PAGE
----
Black and Hispanic women report more symptoms of depression following the birth of a child than white women.
Nevertheless, a new study shows that the factors underlying postpartum depression remain the same regardless of race or ethnicity.
Click here for Web MD's "Facts About Postpartum Depression."
Elizabeth A. Howell, MD, of New York's Mount Sinai School of Medicine, led a team that held telephone interviews with 655 white, black, and Hispanic women. They conducted the interviews two to six weeks after the women gave birth to healthy, normal-weight children.
Howard Leventhal, PhD, director of the center for health beliefs and behavior at New Jersey's Rutgers University, was a member of the research team.
"We are dealing here with depressive symptoms -- feelings of being sad and blue and disconnected from life that interfere with everyday activities -- not major depressive disorders," Leventhal tells WebMD. "The big story is that it is all the stresses following the delivery that create this depression. It is not because one has a depressed personality."
Some of these women, Howell notes, probably did suffer from more serious depression. According to the National Women's Health Information Center of the Department of Health and Human Services, about 10 percent to 15 percent of new mothers suffer this more serious depression. Nevertheless, postpartum depressive symptoms have serious impacts on women's lives.
"The environmental and physical and social stressors in the postpartum period are quite severe for many women," Howell tells WebMD.
Click here to read Web MD's "Preventing Postpartum Depression."
Baby Blues vs. Depression
Postpartum blues, also known as the "baby blues," affect between 50 percent and 75 percent of women after delivery. Symptoms, which include frequent, prolonged bouts of crying for no apparent reason, sadness, and anxiety, usually subside within two weeks without treatment.
Postpartum depression is a far more serious condition, affecting about one in 10 new mothers. Symptoms include alternating "highs" and "lows," frequent crying, irritability, and fatigue, as well as feelings of guilt, anxiety, and inability to care for your baby or yourself. Symptoms range from mild to severe and may appear within days of the delivery or gradually, even up to a year later. Although symptoms can last from several weeks up to a year, treatment with psychotherapy or antidepressants is very effective.
Click here to read Web MD's "Baby Blues' Don't Have to Grow to Full-Blown Depression."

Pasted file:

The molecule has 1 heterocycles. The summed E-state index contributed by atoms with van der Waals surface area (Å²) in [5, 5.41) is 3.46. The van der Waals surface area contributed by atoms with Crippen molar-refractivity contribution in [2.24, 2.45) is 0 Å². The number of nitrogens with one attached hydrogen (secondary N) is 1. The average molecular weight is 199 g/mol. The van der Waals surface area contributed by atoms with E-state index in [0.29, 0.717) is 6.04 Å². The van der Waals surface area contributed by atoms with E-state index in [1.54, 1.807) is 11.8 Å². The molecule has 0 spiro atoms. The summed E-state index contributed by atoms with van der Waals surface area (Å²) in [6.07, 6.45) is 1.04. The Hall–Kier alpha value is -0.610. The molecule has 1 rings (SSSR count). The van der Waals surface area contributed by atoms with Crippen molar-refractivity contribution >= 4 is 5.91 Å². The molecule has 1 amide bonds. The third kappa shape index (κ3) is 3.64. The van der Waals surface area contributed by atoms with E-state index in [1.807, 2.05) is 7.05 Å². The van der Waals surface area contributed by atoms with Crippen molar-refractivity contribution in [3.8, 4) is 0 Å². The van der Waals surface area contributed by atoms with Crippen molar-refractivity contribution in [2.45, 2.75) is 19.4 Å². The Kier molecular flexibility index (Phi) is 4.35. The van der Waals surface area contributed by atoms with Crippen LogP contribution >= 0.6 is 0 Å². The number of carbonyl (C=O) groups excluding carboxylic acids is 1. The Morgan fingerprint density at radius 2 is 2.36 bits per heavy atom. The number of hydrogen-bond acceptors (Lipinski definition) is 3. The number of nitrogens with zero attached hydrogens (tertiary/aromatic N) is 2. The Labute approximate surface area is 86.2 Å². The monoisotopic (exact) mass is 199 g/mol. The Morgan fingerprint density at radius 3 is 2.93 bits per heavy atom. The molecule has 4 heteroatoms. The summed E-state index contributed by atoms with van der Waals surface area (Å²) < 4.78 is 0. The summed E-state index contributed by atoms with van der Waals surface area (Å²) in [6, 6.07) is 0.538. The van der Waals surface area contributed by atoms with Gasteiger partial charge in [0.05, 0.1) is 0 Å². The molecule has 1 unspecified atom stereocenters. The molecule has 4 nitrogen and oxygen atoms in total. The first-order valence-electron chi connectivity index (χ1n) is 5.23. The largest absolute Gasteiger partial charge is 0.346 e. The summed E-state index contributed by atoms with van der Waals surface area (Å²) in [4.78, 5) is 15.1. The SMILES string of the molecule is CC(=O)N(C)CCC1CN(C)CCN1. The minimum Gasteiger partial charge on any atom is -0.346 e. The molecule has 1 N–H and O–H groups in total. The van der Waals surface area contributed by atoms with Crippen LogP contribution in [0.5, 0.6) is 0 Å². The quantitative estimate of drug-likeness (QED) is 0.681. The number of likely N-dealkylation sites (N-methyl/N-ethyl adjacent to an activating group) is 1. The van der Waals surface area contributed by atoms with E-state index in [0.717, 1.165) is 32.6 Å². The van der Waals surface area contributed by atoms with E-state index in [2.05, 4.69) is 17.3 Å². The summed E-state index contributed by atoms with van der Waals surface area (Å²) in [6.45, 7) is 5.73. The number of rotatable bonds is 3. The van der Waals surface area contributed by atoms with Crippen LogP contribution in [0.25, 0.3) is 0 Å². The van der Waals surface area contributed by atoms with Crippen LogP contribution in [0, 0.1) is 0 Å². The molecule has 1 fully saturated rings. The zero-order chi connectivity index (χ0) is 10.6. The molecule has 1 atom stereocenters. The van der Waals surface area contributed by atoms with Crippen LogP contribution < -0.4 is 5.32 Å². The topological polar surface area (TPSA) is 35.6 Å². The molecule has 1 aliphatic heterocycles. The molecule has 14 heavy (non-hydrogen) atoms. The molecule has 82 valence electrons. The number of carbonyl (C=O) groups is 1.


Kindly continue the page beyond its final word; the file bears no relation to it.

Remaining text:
Postpartum Depressive Symptoms Common
Howell and colleagues asked the women to think back to the first two weeks after they delivered their infants. They asked the women about their physical and psychological symptoms. They also asked about their daily function, the behaviors of their infants, their social support, their skill in managing their infant and their households, and their access to and trust in their health care provider.
About 47 percent of Hispanic women, 44 percent of black women, and 31 percent of white women reported postpartum depressive symptoms.
The most common factors linked to postpartum depressive symptoms were:
--Burden of physical symptoms
--Self-efficacy in managing the infant and the household
The findings appear in the June issue of Obstetrics & Gynecology.
Unlike earlier studies, the researchers did not find a woman's history of depression to be linked to postpartum depressive symptoms in the first two weeks after delivery.
"Maybe later on in the postpartum period, a woman's history of depression will predict depressive symptoms," Howell says. "But the prevalence of depressive symptoms is much higher in the first weeks after delivery."
Click here to read Web MD's "Why Seven Deadly Diseases Strike Blacks Most."
Many Races, One Path to Prevention
Regardless of a woman's race or ethnicity, Howell's team found that physical, social, and emotional stresses were linked to postpartum depression.
There were differences in how each of these factors affected black, Hispanic, and white women. But Howell and Leventhal say the similarities among the groups were even more striking.
"The depressive symptoms should not be looked at as characteristics of the people, their personalities," Leventhal says. "Some situations may be more prevalent in some racial or ethnic groups. It is not a symptom of character or biology that this happens. People tend to think of depression as being about some permanent feature of the person. But most of this is situational."
Because these situations are not uncommon, Howell says that preparing for them may be the best way to prevent postpartum depression.
"For example, lack of social support is a very important factor in postpartum depression," she says. "Mothers, before they deliver, should get help by setting up some social support. They can recruit friends, family, or even calling other mothers to ask what they went through. Many women feel isolated during this experience. Talking to people and having social support is very important."
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SOURCES: Howell, E.A. Obstetrics & Gynecology, June 2005; vol 105: pp 1442-1450. Department of Health and Human Services. Elizabeth A. Howell, MD, assistant professor of health policy and obstetrics and gynecology, Mount Sinai School of Medicine, New York. Howard Leventhal, PhD, professor of psychology and director, center for health beliefs and behavior, Rutgers, The State University of New Jersey, New Brunswick. WebMD Medical Reference provided in collaboration with The Cleveland Clinic: "Depression After the Birth of a Child (Postpartum Depression)."